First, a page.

Donald Trump has completed the greatest step in his improbable rise, by accepting the GOP nomination to face Clinton, the former first lady, senator and secretary of state. Trump pledged to the cheering Republicans and still-skeptical voters, that as president he will restore the safety they fear they're losing, strictly curb immigration and save the nation from a Hillary Clinton record of "death, destruction, terrorism and weakness."
As the crowd, fiercely opposed to Clinton, broke out in its oft-used chant of, "Lock her up," he waved them off, and instead declared, "Let's defeat her in November."
"I'm with you, and I will fight for you, and I will win for you," he declared. "I have joined the political arena so that the powerful can no longer beat up on people that cannot defend themselves."
"This is the legacy of Hillary Clinton: death, destruction and weakness," he said. "But Hillary Clinton's legacy does not have to be America's legacy."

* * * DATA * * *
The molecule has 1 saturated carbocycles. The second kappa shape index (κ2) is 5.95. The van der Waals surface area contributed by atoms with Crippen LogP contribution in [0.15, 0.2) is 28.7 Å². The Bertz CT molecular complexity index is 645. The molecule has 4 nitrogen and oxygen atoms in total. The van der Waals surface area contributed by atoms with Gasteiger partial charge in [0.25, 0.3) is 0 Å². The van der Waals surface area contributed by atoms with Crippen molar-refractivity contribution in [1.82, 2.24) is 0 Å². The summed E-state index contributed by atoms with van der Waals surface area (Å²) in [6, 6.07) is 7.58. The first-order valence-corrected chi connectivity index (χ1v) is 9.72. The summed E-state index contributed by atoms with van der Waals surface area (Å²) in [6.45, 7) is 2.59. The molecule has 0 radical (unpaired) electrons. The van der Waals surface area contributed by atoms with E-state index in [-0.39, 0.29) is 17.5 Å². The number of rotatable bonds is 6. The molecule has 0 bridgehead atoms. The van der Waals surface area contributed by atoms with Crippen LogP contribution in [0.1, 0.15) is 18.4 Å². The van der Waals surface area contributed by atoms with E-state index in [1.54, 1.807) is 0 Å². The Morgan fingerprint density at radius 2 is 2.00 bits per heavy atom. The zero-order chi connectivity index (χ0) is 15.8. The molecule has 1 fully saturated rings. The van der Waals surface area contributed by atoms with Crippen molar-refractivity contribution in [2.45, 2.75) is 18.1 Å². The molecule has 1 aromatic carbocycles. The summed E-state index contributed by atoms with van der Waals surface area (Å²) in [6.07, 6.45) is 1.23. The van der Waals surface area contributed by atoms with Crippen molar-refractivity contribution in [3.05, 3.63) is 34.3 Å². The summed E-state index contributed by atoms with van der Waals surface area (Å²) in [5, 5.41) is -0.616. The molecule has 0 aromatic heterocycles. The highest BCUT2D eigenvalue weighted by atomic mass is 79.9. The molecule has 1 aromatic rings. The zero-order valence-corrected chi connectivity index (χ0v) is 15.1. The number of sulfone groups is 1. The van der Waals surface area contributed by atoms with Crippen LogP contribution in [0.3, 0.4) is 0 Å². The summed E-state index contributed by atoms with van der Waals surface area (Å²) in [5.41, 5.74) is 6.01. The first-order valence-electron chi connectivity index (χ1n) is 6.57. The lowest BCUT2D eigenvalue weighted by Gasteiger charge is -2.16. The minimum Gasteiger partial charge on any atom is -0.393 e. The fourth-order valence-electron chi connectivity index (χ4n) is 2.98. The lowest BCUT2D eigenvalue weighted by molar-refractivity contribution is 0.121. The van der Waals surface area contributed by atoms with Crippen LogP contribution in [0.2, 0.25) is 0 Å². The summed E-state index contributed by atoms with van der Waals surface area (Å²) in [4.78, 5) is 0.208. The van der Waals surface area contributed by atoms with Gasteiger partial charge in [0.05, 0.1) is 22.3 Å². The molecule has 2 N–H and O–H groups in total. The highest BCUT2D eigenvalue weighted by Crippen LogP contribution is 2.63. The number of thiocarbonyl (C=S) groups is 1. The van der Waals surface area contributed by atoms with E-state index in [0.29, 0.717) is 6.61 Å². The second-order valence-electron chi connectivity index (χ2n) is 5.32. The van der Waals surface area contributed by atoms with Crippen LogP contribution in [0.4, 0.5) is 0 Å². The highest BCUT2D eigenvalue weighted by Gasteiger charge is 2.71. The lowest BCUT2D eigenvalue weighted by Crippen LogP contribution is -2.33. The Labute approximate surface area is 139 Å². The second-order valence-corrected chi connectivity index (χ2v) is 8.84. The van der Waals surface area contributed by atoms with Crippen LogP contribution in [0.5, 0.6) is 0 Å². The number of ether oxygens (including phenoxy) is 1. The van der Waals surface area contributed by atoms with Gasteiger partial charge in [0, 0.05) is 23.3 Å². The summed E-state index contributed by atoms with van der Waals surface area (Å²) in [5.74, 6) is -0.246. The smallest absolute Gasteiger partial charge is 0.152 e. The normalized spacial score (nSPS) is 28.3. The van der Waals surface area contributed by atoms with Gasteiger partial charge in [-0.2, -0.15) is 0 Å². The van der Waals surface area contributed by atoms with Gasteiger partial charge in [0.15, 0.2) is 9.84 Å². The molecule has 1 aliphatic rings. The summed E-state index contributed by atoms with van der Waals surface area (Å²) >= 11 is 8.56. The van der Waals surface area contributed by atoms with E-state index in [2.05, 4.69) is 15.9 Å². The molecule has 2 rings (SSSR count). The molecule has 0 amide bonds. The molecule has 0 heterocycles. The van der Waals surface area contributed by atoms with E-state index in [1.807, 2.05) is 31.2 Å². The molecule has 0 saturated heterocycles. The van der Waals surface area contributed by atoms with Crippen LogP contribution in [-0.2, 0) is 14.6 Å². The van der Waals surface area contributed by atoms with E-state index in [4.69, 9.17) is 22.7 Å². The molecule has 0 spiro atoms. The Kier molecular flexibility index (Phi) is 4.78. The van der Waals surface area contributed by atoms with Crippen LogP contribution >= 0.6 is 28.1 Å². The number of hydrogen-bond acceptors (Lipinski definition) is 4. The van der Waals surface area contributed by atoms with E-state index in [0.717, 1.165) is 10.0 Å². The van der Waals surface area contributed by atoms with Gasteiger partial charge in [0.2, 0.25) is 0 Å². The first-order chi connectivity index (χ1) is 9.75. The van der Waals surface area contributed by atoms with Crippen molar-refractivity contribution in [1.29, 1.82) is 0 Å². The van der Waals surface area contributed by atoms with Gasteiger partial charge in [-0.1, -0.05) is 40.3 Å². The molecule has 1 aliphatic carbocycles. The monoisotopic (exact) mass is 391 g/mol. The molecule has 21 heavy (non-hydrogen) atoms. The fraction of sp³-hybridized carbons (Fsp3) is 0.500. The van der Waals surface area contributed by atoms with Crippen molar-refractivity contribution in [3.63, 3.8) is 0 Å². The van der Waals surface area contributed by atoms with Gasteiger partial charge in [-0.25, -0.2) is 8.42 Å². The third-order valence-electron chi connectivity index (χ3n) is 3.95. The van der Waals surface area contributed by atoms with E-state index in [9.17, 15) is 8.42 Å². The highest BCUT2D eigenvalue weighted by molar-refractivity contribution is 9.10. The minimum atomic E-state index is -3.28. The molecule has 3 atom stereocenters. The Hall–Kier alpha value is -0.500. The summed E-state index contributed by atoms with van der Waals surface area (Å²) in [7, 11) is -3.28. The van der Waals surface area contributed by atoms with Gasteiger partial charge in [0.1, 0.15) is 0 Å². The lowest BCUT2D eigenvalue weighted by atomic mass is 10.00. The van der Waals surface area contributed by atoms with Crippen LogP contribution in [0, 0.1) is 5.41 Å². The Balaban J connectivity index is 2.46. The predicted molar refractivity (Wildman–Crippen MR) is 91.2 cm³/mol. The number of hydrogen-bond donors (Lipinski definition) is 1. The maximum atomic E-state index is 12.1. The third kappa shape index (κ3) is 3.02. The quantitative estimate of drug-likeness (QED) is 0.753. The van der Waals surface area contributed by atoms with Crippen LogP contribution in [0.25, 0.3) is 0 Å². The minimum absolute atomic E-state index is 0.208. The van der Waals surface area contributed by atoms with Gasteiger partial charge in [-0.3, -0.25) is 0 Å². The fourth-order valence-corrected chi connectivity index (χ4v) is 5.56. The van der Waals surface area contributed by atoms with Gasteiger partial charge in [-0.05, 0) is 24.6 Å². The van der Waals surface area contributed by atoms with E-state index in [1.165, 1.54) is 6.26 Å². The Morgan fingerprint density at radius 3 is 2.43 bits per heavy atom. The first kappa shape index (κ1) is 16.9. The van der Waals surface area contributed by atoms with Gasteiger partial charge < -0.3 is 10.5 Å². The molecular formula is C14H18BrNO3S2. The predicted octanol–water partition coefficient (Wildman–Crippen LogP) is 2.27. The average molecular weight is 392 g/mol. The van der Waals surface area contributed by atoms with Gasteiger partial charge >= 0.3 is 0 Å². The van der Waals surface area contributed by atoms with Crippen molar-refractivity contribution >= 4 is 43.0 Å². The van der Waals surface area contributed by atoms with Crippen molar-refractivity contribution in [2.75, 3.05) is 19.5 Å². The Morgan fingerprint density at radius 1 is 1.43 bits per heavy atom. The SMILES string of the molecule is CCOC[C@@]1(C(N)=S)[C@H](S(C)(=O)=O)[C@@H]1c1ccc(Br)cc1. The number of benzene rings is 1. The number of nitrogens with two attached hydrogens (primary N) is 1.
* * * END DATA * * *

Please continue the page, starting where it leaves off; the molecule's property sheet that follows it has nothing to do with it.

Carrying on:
"As president, my father will change the labor laws that were put in place at a time when women weren't a significant portion of the workplace and he will focus on making quality childcare affordable and accessible for all," his daughter Ivanka said.
"As long as we are led by politicians who will not put 'America First,' then we can be assured that other nations will not treat America with respect," Trump said.
At every turn, Trump drew very sharp contrasts with Clinton, casting her as unqualified for the presidency and too tied to Washington elites to understand voters' struggles. Her greatest accomplishment, Trump said, was avoiding punishment from the FBI for her use of a private email and personal server while as secretary of state.
Democrats will formally nominate Clinton at their convention on next week in Philadelphia. Clinton is on the verge of naming a running mate to join her in taking on Trump and his vice presidential pick, Indiana Gov. Mike Pence, in the general election. Virginia Senator Tim Kaine has emerged as her top choice.